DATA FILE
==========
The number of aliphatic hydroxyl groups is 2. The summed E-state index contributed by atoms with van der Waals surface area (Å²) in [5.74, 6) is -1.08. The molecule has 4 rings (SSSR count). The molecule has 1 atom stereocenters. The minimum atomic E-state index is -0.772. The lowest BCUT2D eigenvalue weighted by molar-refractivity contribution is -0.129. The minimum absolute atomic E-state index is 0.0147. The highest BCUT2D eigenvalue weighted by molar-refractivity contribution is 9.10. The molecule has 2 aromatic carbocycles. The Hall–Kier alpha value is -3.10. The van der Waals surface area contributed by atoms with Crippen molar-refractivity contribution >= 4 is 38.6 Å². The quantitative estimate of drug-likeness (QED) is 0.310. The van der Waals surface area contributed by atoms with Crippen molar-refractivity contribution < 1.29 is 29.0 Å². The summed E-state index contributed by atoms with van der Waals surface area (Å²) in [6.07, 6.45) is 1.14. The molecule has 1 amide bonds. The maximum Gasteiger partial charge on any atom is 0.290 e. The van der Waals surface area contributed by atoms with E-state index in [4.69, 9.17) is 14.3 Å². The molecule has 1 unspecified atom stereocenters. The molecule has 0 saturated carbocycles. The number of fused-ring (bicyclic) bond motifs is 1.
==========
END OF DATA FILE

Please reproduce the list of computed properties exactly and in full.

The number of aliphatic hydroxyl groups is 2. The summed E-state index contributed by atoms with van der Waals surface area (Å²) in [5.74, 6) is -1.08. The molecule has 4 rings (SSSR count). The molecule has 1 atom stereocenters. The minimum atomic E-state index is -0.772. The lowest BCUT2D eigenvalue weighted by molar-refractivity contribution is -0.129. The minimum absolute atomic E-state index is 0.0147. The highest BCUT2D eigenvalue weighted by molar-refractivity contribution is 9.10. The molecule has 2 aromatic carbocycles. The Hall–Kier alpha value is -3.10. The van der Waals surface area contributed by atoms with Crippen molar-refractivity contribution >= 4 is 38.6 Å². The quantitative estimate of drug-likeness (QED) is 0.310. The van der Waals surface area contributed by atoms with Crippen molar-refractivity contribution < 1.29 is 29.0 Å². The summed E-state index contributed by atoms with van der Waals surface area (Å²) in [6.07, 6.45) is 1.14. The molecule has 1 amide bonds. The maximum Gasteiger partial charge on any atom is 0.290 e. The van der Waals surface area contributed by atoms with E-state index in [4.69, 9.17) is 14.3 Å². The molecule has 1 unspecified atom stereocenters. The molecule has 0 saturated carbocycles. The number of fused-ring (bicyclic) bond motifs is 1.